An intimate portrait of Lee Perry

In the early 70’s producer, sonic wizard and singer Lee ”Scratch” Perry declared his will to build his own studio, a place open for everyone, especially dreads and rastas. In 1973 his studio Black Ark opened its doors. Seven years later it was burnt down by Lee Perry himself and looted.

In the documentary The Upsetter: The Life & Music of Lee “Scratch” Perry he says the studio had been polluted, corrupted and biased by dreads and rastas, and pinpoints The Congos, an outfit he calls “demons”.

After it had burnt down Lee Perry declared he was born again.

The Upsetter is directed and produced by independent filmmakers Ethan Higbee and Adam Bhala Lough and narrated by Academy Award-winning actor Benicio Del Toro. Lee Perry’s story is told through an exclusive in-depth interview filmed in Switzerland in 2006. He took refuge in Switzerland to confront his demons, and several of these are addressed in The Upsetter.

It has taken seven years to finalize and includes classic Lee Perry produced music and archival footage selected from throughout his extensive career. These video footage gems – both professional and homemade sequences – as well as extraordinary photographs taken from the vaults of music history span nearly five decades and paints an intimate and private picture of Lee Perry’s past, present and future.

The story about Lee Perry has been widely told before – in books, in previous documentaries and in liner notes to CD’s and LP’s. But The Upsetter is nonetheless an insightful look into the elusive personality and creative genius of one of the most legendary and pioneering music figures of all time. He’s usually credited for discovering Bob Marley, one of the first to use samples and one of the masterminds behind dub and remixing techniques.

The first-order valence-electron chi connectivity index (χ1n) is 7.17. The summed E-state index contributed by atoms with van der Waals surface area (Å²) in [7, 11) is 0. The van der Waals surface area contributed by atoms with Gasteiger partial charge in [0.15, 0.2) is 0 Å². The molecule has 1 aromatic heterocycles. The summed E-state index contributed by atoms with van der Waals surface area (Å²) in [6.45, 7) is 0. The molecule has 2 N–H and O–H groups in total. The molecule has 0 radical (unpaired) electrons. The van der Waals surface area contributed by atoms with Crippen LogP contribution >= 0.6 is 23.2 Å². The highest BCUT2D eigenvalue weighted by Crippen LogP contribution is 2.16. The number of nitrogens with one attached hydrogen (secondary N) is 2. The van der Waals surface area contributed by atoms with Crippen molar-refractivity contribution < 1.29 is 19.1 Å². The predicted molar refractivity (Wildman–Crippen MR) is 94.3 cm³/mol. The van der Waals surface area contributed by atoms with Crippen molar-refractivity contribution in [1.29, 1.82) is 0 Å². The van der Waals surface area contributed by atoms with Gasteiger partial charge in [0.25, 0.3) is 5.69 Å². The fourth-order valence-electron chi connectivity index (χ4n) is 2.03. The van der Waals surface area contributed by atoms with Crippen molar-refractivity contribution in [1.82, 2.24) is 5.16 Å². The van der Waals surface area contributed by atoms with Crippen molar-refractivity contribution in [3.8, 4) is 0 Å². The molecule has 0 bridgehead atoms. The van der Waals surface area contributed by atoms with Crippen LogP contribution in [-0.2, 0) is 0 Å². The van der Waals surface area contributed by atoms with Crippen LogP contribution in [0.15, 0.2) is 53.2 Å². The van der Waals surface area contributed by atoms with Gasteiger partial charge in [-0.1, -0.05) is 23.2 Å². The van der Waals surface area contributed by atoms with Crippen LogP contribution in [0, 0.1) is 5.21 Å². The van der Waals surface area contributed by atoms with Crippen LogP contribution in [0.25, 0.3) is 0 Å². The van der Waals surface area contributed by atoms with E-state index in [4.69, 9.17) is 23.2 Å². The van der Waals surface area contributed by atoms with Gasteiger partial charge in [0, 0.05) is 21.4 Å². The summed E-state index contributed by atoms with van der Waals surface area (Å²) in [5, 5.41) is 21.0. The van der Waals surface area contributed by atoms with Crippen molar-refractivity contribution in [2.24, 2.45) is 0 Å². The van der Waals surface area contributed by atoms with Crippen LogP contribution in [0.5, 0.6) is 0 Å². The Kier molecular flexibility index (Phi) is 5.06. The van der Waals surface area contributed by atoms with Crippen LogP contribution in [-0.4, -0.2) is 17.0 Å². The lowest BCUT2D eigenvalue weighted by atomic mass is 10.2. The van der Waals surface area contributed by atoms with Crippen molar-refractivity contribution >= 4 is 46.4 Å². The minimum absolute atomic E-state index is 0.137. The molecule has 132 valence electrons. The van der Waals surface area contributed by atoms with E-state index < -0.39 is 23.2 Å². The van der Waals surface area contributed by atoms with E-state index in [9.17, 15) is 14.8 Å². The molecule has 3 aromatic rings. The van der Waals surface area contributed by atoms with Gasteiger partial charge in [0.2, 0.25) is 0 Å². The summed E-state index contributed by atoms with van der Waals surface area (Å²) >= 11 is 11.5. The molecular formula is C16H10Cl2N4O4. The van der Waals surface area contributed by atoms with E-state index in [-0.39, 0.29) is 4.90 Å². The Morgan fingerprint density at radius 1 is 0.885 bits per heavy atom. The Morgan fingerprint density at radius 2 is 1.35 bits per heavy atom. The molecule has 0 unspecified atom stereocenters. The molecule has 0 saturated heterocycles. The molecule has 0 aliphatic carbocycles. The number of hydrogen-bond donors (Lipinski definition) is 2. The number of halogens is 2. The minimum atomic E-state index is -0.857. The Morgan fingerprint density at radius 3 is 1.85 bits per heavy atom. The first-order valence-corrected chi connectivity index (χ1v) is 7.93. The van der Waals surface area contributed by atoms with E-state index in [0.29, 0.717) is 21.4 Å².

For Lee Perry nothing was off limits or too bold, and he has worked with Paul McCartney, The Beastie Boys and The Clash. With the latter he had a relationship described as “The Clash looked at me like the children of Israel looked at Moses”.

The Upsetter is a captivating and fascinating journey. But it’s also a tragic story about a man that feels betrayed and robbed by everyone around him.

Lee Perry has often been portrayed as a mad man, and this documentary doesn’t change that image. He talks nonsense and sometimes seems to belong with Gabriel Byrne in the TV-series In Treatment. But according to Lee Perry himself he plays mad to avoid people.

Whether it’s just a front or not is hard to know, but The Upsetter is definitely one of the most disclosing reggae documentaries ever.

2 Comments

Filed under Movie reviews

2 responses to “An intimate portrait of Lee Perry

  1. big up for this important information. Only in Zone1???
    one heart

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